The monastery was built on Patmos’s highest point in the year 1088 to defend against pirates and Turkish marauders. Both cave and monastery received certification as UNESCO World Heritage sites while under his authority. It is said that the Archimandrite knows the Book of the Apocalypse by heart in ancient Greek and has written learned commentaries about it. So I wrote him a note requesting an audience. He responded that he would receive me for lunch at the monastery the next day. 


Travel tip: It never hurts to send a note to the local dignitary of a place you are visiting. You never know whom you will meet, where you’ll get invited, what adventures might result.  


Next day it became clear that my note to the archimandrite had been necessary but not sufficient. To meet with him in person, one first has to be vetted by his lieutenant, Elder Mark,  who grilled me for what seemed like hours on who I was, where I came from and what I believed.  My being from California was graciously forgiven. The fact that my maternal grandmother was of Eastern Orthodox faith bought me a little good will but not nearly enough, I reckoned, to get past this guy. I had to think quick, make a bold move.  Reasoning that there is nothing quite so attractive to a zealous clergyman as a sinner in need of redemption, I played my “Greek” card, boasting that the first book I wrote was all about Gaia, the Greek goddess of Earth. 



A fresco above the entrance, of John dictating to his Executive Assistant, Prochoros Photo provided by Wonderlust



Elder Mark was appalled. There was a pagan in the house, a woman-worshiper, some Greek woman no less. And they were about to serve it/me lunch! Elder Mark to the rescue. He parked me on a bench outside the Archimandrite’s office, steeled himself for a moment, knocked, and went to do battle inside. Muffled argument sounds. Elder Mark emerges and whooshes me into the office.  There sat Archimandrite Antipas, a middle-aged clergyman in traditional Orthodox uniform of high flat-topped black hat, super long gray-flecked beard, flowing black robes, and a great silver ankh medallion.  


The man who more than anyone else on the planet embodies the Apocalypse rose from behind his desk and extended his hand.


“Plant more trees. Use less machines,” said the Sovereign of the Cave, amiably inquiring as to the purpose of my visit. I blurted out the pressing question: Where are we today in the unfolding of the Revelation chronology? Subtext: Is the end near? How near? The Archimandrite reminded me that the Gospel says that no man shall know when the end is nigh, referring to the quotation of Jesus in Matthew 24: 35-36 “Heaven and earth will pass away, my words will never pass away. But about that day and hour, no one knows, not even the angels, not even the Son, only the Father.”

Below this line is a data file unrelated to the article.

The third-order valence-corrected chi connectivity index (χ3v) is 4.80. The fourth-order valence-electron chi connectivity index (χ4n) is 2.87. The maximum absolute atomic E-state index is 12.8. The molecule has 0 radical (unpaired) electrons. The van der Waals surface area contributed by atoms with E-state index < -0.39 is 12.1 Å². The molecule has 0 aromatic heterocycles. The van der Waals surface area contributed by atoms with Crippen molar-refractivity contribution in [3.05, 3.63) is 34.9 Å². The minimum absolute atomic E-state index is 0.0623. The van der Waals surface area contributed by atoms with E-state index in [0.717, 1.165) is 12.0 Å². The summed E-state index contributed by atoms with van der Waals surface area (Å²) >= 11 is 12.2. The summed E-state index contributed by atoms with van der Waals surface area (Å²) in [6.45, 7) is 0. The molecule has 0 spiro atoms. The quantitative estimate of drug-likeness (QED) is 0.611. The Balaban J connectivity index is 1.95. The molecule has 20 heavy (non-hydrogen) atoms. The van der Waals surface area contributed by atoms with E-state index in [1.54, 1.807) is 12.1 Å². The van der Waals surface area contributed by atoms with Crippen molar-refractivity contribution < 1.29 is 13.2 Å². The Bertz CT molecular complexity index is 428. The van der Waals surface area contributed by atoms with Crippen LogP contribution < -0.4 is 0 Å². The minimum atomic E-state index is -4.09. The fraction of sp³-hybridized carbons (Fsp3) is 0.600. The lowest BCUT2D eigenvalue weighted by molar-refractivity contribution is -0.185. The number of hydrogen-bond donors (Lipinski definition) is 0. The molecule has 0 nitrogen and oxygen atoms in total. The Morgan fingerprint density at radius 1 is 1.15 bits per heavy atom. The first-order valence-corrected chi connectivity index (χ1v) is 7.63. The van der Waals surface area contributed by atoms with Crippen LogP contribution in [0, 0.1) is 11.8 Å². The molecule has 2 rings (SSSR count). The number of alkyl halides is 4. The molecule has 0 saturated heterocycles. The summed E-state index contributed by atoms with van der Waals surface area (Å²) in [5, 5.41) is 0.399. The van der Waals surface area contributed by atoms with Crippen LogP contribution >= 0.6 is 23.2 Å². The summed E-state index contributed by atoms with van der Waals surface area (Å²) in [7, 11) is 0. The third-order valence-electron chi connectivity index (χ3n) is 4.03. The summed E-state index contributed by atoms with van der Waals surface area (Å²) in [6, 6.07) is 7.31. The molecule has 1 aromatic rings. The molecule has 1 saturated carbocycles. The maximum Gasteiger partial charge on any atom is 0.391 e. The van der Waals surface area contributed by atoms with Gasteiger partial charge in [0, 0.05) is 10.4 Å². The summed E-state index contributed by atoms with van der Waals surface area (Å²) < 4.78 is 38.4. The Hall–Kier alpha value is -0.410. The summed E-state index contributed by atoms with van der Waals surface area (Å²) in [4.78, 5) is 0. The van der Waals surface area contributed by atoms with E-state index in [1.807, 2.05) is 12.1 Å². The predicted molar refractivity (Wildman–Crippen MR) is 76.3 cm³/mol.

I was ready for that one, and responded that while Jesus proclaimed that no man would know the exact date when heaven and Earth would finally come to an end, he made no such declaration about the events such as those described in Revelation that would lead up to the end of time grand finale. Jesus cited certain signs such as the Sun and Moon  darkening, the stars falling from the sky, people making crazed lamentations, that would indicate that the end is near. 


So I repeated my question: where in the end-times process are we?


The Archimandrite explained that John’s vision is not so much symbolic or metaphorical as it is highly encoded to conceal it from those unable to perceive its deeper meaning. Few people, he said, are spiritually fit to receive Revelation’s message of finality, transcendence and redemption. I retorted that I had no desire to know that which I had no right to know. That was a lie. Knowledge is like money, the more you have, the better off you are, right? 


The Devil made me do it. 


On impulse, I confessed to the two hoary clergymen that Satan aka Serpent Pez and I had had an encounter in the Cave of the Apocalypse, right there on their home court. I asked the Archimandrite’s forgiveness but my heart wasn’t in it. For one thing, I had turned down Pez’s glittering bribe; by my lights that’s righteous, big time. And yes, it’s true, I abstained from the golden candy less out of virtue than fear of getting poisoned, but those guys didn’t need to know that. Bottom line, I landed on God’s side of things. That counts for something, right?


Apparently, God counts for a lot, maybe everything. Antipas, as he invited me to call him, leaned toward me as though to share a morsel of gossip. Was I familiar, he wanted to know, with “the Mark of the Beast?” Vaguely. I had assumed it was some sort of tattoo or brand, maybe a graphic conflation of “$” for lucre and “S” for Satan? Whatever the particulars, I was damn sure I didn’t want that thing anywhere near me or my loved ones. 


To Antipas, the Mark of the Beast is basically any computer microchip, GPS, RFID, smartphone, Internet cookie —anything electronic carried or implanted in or on your body or clothing that tracks your whereabouts, shows purchases, associates, medications, or transactions, thus weakening our personal freedom from Satan and his interns.


In short, AI.